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Square One: The Foundations of Knowledge Paperback – November 28, 2016
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About the Author
Steve Patterson is a philosopher, author, and award-winning video producer. He is currently traveling the world, hosting the Patterson in Pursuit podcast.
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Top Customer Reviews
As the title suggests, this is the very first step of thinking about philosophy. A lot of the book is spent defining logic. However, the author does take time to answer, using the logic and foundation of knowledge he explains first, to answer some basic paradoxes. For example, 'what is the sound of one hand clapping.'
I heard this author on a podcast and I really liked what he had to say. I thought this book might help me evaluate some of my political beliefs (one way or the other) but that is not what this particular book is for. It's much more basic.
The work itself is concerned with understanding the basic truths of metaphysics and the core of principles of a good epistemology. It makes the case for universal logic, and dispels most of the common criticisms against truth, reason, and logic. In the end I would highly recommend this to anyone who is interested in philosophy but doesn't quite know where to begin, other books can be large and intimidating tomes, but this is not that kind of book, its short, sweet and to the point.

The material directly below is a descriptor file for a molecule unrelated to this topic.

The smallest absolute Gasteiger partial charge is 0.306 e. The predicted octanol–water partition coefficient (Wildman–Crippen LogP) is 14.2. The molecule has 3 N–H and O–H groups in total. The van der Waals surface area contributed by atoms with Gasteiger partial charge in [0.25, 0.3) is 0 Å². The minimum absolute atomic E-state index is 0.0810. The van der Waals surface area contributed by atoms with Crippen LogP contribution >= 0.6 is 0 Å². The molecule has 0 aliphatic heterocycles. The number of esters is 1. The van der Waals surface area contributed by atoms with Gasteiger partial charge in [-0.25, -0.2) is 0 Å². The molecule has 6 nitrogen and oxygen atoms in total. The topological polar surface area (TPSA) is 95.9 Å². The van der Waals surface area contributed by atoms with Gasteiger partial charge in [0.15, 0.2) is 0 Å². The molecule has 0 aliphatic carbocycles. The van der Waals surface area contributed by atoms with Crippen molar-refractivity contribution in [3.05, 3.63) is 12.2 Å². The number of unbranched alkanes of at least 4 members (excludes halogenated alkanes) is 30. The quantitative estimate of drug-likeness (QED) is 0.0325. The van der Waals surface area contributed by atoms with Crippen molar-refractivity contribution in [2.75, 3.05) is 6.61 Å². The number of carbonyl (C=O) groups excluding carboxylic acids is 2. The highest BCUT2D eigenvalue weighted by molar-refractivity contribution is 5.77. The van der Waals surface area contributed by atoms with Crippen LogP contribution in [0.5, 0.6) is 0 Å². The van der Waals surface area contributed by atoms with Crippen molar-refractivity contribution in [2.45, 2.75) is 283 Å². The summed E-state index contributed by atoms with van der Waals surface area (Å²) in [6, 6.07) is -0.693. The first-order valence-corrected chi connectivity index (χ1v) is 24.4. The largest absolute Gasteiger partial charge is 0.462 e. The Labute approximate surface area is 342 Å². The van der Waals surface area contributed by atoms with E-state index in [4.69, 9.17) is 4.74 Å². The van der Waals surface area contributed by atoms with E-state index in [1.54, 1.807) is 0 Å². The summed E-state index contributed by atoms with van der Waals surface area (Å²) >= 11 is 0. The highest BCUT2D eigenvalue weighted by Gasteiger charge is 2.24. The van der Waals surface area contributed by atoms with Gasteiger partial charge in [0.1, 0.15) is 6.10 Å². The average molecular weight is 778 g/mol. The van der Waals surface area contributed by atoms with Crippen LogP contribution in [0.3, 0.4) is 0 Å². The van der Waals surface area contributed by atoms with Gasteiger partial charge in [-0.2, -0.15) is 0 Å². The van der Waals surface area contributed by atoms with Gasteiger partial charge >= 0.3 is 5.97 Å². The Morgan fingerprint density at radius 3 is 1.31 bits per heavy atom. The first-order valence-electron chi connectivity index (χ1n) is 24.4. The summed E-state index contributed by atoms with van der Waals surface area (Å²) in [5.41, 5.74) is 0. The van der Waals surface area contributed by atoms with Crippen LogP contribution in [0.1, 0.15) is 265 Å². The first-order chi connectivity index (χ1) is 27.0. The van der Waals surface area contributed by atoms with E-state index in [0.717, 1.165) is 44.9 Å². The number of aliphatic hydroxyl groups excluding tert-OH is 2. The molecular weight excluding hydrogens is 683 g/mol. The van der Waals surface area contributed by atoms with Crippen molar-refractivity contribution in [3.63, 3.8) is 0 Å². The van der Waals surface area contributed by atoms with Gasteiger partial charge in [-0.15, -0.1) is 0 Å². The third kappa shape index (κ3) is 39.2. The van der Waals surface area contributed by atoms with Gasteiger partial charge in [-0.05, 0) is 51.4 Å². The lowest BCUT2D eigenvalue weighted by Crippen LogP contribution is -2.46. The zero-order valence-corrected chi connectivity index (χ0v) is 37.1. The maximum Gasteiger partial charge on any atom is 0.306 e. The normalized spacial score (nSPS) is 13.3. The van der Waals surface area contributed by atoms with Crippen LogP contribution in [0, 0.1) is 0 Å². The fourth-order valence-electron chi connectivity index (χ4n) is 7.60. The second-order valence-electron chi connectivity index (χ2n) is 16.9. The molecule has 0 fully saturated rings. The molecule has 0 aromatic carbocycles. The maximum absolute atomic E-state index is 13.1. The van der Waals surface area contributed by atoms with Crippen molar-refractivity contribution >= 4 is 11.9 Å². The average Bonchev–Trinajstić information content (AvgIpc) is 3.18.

This is a book on logic, the necessary precondition for all rational discourse. Logic is real and you can wrap your head around it!
If you are frustrated by fuzzy and often contradictory claims for truth in philosophy (and the world at large), take heart. As SO demonstrates, there are universal, objective truths that form the basis for all productive inquiry. These are knowable truths, and this book cuts through the clutter to get down to them. They are few, but they are the root of all other truth.
Truths like the law of identity may seem trivial and self-evident at first glance, but when you begin to unpack many of the common claims in every discipline, you'll discover they are often ignored or wished away.
Despite the importance of the subject matter, this book is slim, efficient, and concise. It reads with ease.
My personal favorite passage is an analogy I'm going to come back to from now on. The relationship between theory and data is described beautifully in terms of the game of poker. This passage, like the rest of the book, demonstrates Patterson's ability to take seemingly overwhelming subject matter and distill it into something that makes sense and is fun to read.
Pick up a copy. Lay the foundations for clear thought.
Square One is different. This book was recommended to me by a colleague, and it sparked a deep dive into philosophy--REAL philosophy. I love how it outlines a *way of thinking for yourself* and not just a specific argument that was of historical significance. I highly recommend reading it if you're getting into philosophy and want to shape your first-principles.
Most Recent Customer Reviews
Patterson does a tremendous job of untangling common objections to logic and separating language games for truth about reality.Read more